Where is the best place to camp at Glastonbury Festival?
Camping at Glastonbury isn’t a turn-up and hope affair – preparation and planning are needed and will definitely improve your Glastonbury experience.
There are so many campsites to choose from at Glastonbury, so knowing the pro’s and con’s of each can make or break your Glasto weekend! Of course, everyone has different preferences and different ideas about what makes somewhere a ‘great camping spot’ but with so many to choose from, knowing which is best for you is essential.
Where to camp if you want to party until the early hours
Park Home Ground / Pennard Hill Ground / Paines Ground
Due to the proximity to Arcadia, all these campsites are right in the heart of the action towards the South of the festival. Expect very loud evenings and busy mornings here – but if you want to spend all night up and dancing then this is the one for you. Pennard Hill fills up really quickly and normally means anyone arriving later than Wednesday won’t find a space. That being said, walk through the festival and have a look! Always worth trying to squeeze in if it’s where you want to be. Otherwise, give your tent to someone going on Wednesday and get them to save you a spot!
Oxlyers / Bushy Ground
Located right behind the Other Stage and close to Silver Hayes, this is the place for you if you want to explore the dance tents until the sun comes up. Expect a lot of traffic during the day and even more when the sun goes down and the late-night dance tents get busier and busier. Oxlyers is also very low lying, so if it is wet, I would avoid at all costs.
Kidney Mead / Big Ground / Michael’s Mead and Hawkwell / Row Mead
On the doorstep of the Pyramid Stage and only a stone’s throw from the John Peel Stage, these are the ‘big 4’ and always tend to fill up early on Wednesday! Arriving on Thursday in a group will mean you probably won’t find a space here, however, if it’s just a couple of you, or if you are flying solo, you might be lucky and squeeze between the early birds. Big Ground has a fantastic view over Glastonbury and you can see (and hear) the Pyramid Stage antics right from your tent! Being so close to the action means it will be noisy, however, if you plan on not sleeping anyway then go for it!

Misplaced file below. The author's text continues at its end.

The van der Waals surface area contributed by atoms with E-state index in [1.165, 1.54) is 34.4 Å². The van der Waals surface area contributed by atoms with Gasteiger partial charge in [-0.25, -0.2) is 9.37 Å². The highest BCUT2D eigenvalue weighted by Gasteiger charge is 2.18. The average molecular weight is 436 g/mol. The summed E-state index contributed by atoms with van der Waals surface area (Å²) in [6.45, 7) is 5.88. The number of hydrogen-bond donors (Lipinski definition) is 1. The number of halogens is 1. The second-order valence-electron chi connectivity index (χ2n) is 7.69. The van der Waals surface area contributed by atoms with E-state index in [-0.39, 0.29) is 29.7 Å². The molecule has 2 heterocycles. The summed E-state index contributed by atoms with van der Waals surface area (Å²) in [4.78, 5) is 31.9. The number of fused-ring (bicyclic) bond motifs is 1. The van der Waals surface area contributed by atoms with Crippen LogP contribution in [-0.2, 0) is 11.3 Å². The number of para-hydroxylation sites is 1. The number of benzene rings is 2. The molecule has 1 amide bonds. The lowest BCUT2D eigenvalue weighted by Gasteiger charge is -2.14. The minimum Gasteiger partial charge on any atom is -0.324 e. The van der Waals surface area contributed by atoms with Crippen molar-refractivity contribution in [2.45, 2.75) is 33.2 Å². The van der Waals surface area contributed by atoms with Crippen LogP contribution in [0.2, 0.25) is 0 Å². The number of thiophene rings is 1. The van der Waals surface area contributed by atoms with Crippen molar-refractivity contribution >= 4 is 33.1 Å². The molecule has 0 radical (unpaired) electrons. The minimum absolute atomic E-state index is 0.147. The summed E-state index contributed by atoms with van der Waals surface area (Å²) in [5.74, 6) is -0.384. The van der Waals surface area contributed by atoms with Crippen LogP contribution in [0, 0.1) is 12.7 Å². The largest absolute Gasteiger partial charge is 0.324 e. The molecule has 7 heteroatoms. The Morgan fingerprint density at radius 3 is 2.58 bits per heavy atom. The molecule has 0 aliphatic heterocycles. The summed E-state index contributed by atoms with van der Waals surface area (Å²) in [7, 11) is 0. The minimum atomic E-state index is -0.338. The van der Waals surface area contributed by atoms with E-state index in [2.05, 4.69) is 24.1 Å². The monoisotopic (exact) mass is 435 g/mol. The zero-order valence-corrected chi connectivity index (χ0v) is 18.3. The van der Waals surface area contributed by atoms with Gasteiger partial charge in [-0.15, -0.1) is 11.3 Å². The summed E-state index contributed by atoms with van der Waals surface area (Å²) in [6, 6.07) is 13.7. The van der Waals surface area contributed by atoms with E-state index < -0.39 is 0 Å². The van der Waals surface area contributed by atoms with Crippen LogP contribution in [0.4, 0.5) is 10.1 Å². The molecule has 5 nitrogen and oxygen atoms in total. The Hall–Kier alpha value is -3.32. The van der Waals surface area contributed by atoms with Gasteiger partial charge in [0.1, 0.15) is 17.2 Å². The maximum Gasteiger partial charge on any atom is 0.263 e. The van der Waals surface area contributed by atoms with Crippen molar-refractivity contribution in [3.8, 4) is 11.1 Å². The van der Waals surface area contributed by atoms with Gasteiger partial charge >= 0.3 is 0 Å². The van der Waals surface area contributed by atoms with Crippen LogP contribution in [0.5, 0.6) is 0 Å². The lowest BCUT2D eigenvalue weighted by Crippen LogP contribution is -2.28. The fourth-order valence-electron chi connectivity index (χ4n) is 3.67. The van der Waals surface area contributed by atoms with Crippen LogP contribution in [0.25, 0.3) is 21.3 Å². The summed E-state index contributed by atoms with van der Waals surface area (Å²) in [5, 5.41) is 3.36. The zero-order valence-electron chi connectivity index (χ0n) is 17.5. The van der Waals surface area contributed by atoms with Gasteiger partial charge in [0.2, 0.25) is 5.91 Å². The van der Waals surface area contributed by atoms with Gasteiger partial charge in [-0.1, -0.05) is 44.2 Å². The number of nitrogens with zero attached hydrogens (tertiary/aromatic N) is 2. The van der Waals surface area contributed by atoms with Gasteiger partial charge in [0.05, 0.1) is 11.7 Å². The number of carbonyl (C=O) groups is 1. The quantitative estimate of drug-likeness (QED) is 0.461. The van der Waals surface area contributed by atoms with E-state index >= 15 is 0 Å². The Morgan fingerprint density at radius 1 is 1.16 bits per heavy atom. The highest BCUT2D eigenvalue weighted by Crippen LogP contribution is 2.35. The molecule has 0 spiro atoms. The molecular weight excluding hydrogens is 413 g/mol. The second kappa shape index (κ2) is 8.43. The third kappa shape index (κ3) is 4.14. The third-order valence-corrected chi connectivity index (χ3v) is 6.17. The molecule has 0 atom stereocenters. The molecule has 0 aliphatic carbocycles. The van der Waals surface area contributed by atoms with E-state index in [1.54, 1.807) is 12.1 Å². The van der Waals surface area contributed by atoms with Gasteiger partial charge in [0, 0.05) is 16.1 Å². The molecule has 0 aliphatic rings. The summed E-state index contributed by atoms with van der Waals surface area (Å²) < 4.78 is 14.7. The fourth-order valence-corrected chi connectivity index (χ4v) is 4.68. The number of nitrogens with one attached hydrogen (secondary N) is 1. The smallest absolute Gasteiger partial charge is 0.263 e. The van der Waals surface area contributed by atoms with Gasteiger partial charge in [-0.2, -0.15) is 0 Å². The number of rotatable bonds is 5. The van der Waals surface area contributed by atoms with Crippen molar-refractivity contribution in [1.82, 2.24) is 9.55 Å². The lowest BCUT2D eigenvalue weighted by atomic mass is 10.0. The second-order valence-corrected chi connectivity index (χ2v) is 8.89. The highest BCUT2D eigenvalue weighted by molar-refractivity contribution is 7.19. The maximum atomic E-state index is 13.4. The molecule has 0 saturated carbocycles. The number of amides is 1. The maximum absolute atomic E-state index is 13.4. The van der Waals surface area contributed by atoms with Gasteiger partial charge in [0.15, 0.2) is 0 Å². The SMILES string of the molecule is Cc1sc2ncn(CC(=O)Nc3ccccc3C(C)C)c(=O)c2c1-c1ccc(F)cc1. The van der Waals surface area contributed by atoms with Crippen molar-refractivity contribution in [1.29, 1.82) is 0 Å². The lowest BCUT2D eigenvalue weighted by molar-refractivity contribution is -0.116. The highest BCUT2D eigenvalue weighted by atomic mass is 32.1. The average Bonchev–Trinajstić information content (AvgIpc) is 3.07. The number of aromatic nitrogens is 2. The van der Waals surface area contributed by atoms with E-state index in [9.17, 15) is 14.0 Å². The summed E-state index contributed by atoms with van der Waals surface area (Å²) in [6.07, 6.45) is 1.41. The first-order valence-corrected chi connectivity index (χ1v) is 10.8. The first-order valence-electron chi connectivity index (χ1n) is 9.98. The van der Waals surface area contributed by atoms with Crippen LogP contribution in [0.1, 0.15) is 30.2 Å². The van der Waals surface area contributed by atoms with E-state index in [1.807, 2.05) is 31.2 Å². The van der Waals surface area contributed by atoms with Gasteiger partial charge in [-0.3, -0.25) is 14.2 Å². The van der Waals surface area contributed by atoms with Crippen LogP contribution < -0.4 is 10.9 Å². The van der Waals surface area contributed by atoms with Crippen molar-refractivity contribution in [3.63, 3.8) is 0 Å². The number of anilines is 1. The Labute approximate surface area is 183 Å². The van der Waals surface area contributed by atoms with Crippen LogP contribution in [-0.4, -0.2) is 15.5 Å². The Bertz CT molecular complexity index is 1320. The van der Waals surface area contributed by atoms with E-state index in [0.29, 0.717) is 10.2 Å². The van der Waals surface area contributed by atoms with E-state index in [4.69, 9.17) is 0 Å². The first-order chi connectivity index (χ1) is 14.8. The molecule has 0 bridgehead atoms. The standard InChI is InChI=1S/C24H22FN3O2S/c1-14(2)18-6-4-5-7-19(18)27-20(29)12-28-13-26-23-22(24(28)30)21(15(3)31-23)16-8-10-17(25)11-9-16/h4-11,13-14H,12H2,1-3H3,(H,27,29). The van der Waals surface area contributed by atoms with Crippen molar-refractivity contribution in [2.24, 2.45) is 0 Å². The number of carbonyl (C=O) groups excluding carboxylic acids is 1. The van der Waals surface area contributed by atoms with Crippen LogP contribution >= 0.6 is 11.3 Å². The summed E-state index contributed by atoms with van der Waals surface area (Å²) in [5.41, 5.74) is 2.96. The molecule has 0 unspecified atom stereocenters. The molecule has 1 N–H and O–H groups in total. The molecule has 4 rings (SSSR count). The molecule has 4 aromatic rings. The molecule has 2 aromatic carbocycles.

Just behind the John Peel stage, this campsite is perfect for those looking to spend their time enjoying the music at both the John Peel stage and Silver Hayes. However, expect a VERY long walk to the likes of Shangri La and the south end of the festival. Also as it is on the main road that links the north and the south of the site, it experiences a heavy footfall 24hours a day, so camp away from the paths!
Where to camp if you want to sleep and have more space
Hitchin Hill / Darble / Pylon Ground / Rivermead / Family Camping / Wicket Ground
Right at the north end of the festival, these campsites are more tucked away and so will be much quieter. Don’t be fooled, they are still close to the John Peel Stage and not miles from the Pyramid Stage, but being slightly off the main drag will mean you can get some shut-eye and have space to pitch your tent without being on top of your neighbour. Being at the north most point of the site, the walk to Shangri La, Green Fields or any of the East car parks will be a trek – so be prepared for that!
South Park / Baileys / Back House / Diary Ground / Rig’s Field
Towards the west of the festival are these campsites. They are a short-ish (for Glastonbury standards) walk from The Other Stage, Arcadia and the main route between the north and the south of the festival. They are a lot less busy and tend to fill up slower than the likes of Pennard Hill and Big Ground. They are more out of the way, and so are a lot quieter at night.
I camped in Diary Ground very close to Pedestrian Gate D and I thought it was a great place to camp. I never mind a slightly longer walk back to the tent after I have had enough if it means I get to camp with all my friends and actually get a decent amount of shut-eye.
As you can tell, there are so many to choose from that there is no singular ‘best place’ to camp. Other than all the info above, my pieces of advice would be:
- Look at the festival map – See where the different campsites are and which stage you might spend a lot of time.
- Ask around – Talk to friends or family and see where they camped, get their recommendations and see how they found it.
- Park near to wherever you do want to camp! Trust me it was one of my Glastonbury Mistakes this year!
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